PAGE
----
Aaron Caplan, a professor at Loyola Law School in Los Angeles who specializes in free-speech issues, focused on an equally vexing point. ”We can arrest and prosecute people for the crimes they commit,” he said. “You are not allowed to shut down people’s cellphones and prevent them from speaking because you think they might commit a crime in the future.” Gene Policinski, executive director of the First Amendment Center, noted that there is a balance between free speech and public safety. “An agency like BART has to be held to a very high standard,” he said. Yet he conceded Caplan’s point. “First of all, it has to be an immediate threat, not just the mere supposition that there might be one. And I think the response has to be what a court would consider reasonable, so it has to be the minimum amount of restraint on free expression,” he added.
University of Michigan law professor Len Niehoff, who specializes in First Amendment and media law issues, contended the shutdown made no distinction between “peaceful or unpeaceful, lawful or unlawful,” expressions of free speech, which he characterized as “constitutionally, very problematic.” And while he noted that government has the right to break up demonstrations in areas where they are prohibited and/or pose a risk to public safety, “to keep people from talking about what they might or might not do, based on the idea that they might all agree to violate the law, is positively Orwellian,” he said.
Another protest, one based on the shutdown itself, not the shooting of Charles Hill, is ostensibly scheduled for Monday at 5 p.m. The online “hacktivist” group known as Anonymous has posted a notice to that effect on its Web site, saying it will be a “peaceful protest at Civic Center station to illustrate the solidarity with people we once knew and to stand up for your rights and those of your fellow citizens.” The site further notes that protesters will be wearing “’blood’ stained shirts for remembrance to (sic) the blood that is on the hands of the BART police.”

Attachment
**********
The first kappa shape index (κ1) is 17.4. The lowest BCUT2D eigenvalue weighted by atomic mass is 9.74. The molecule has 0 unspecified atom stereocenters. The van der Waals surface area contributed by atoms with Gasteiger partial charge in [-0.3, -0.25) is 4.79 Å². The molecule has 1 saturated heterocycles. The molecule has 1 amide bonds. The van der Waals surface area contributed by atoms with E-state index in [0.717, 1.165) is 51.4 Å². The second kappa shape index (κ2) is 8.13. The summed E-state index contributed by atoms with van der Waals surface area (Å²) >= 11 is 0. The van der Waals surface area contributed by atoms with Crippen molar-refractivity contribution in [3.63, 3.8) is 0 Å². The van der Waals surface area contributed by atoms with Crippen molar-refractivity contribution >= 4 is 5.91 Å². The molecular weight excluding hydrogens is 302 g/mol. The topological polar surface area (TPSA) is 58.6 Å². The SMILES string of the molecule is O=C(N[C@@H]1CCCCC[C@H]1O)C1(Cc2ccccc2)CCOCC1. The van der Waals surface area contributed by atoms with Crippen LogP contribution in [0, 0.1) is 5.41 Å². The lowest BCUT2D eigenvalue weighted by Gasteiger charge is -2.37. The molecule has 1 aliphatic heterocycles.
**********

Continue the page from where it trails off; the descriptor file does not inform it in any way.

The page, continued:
Anonymous has been linked to several cyber attacks around the world, including one which shut down the Master Card Web site in 2010. It has also been credited with successfully hacking Amazon, PayPal, MasterCard, Visa, Sony, major law and security firms, and foreign governments. The group is able to do so with a technique known as a “distributed denial of service attack” (DDoS). DDoS takes down a Web server when a lot of people deliberately overwhelm bandwidth capacity of that server. The closing statement on the group’s Web site: “We are Anonymous, We are legion, We never forgive, We never forget, Expect us.”
What Americans are being forced to expect is a daunting intersection between technology and anarchy — or totalitarianism. Ironically, it is the anarchy of technologically-organized flash demonstrations, or as we have seen in Britain, riots, that may lead to technologically-organized government suppression. And while such suppression would most likely to be imposed, it is not inconceivable that it may be demanded by the public itself, outraged by a constant string of disruptions to everyday life. Which parts of the Constitution Americans might be willing to sacrifice for “a little peace and quiet” is anyone’s guess.
How complicated is this issue? It could be said that BART did the wrong thing for all the right reasons — or the right thing for all the wrong reasons. Either way, one thing is certain: technology and the Constitution are on a collision course. It is a collision that may radically alter our conceptions regarding rights and responsibilities.